RFE/RL: How do you think the EU sees the electoral collapse of support for the Euroskeptic U.K. Independence Party (UKIP)?

Blockmans: I think there is a wide acknowledgement in fact that the hard line that Theresa May has followed has usurped some of the political support that has gone away from UKIP, so there was a tendency to create that hard Tory line towards Brexit talks as the line that UKIP used to support.

Youngs: I think actually it is almost paradoxically what we thought would be the case in 2017 -- a new surge in populist ideas that so many people have been talking about across Europe. In the end, it looks to be the year where we see a fairly strong push back against populist parties. So this is another part of the trend we saw starting with [anti-immigration Party For Freedom leader Geert] Wilders failing to win in the Netherlands, the Front Nationale failing to win in France, and now the decimation of UKIP in the U.K.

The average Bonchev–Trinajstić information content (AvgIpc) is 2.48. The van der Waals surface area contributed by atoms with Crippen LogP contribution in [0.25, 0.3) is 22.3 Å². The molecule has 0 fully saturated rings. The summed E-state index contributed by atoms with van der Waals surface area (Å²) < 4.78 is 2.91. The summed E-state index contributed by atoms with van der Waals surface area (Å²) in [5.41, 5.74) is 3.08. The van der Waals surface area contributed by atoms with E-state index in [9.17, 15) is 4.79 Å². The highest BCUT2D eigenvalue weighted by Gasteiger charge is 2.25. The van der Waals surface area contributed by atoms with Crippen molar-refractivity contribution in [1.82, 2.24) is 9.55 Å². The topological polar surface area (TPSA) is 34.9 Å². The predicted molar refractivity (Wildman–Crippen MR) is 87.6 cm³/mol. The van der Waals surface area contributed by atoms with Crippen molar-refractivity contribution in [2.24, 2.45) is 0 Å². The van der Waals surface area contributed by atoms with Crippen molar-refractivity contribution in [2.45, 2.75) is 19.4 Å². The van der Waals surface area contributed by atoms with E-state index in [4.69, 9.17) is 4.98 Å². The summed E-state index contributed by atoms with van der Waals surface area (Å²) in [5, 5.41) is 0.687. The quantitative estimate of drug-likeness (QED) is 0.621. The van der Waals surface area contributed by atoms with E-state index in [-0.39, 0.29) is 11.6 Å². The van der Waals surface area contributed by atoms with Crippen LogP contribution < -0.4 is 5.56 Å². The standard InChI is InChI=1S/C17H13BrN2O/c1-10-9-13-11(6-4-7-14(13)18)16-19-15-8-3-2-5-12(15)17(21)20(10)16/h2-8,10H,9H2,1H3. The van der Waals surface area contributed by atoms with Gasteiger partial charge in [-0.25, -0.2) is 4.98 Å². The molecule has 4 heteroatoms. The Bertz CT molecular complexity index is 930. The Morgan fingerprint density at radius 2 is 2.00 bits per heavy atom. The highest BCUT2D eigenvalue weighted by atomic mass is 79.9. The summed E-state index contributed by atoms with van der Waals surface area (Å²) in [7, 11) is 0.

However, I think one cautionary word that we need to bear in mind is that the struggling fate of these populist parties doesn't mean that the kinds of issues they have been putting on the agenda in recent years have actually been sufficiently resolved.

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    Rikard Jozwiak

    Rikard Jozwiak is the Europe editor for RFE/RL in Prague, focusing on coverage of the European Union and NATO. He previously worked as RFE/RL’s Brussels correspondent, covering numerous international summits, European elections, and international court rulings. He has reported from most European capitals, as well as Central Asia.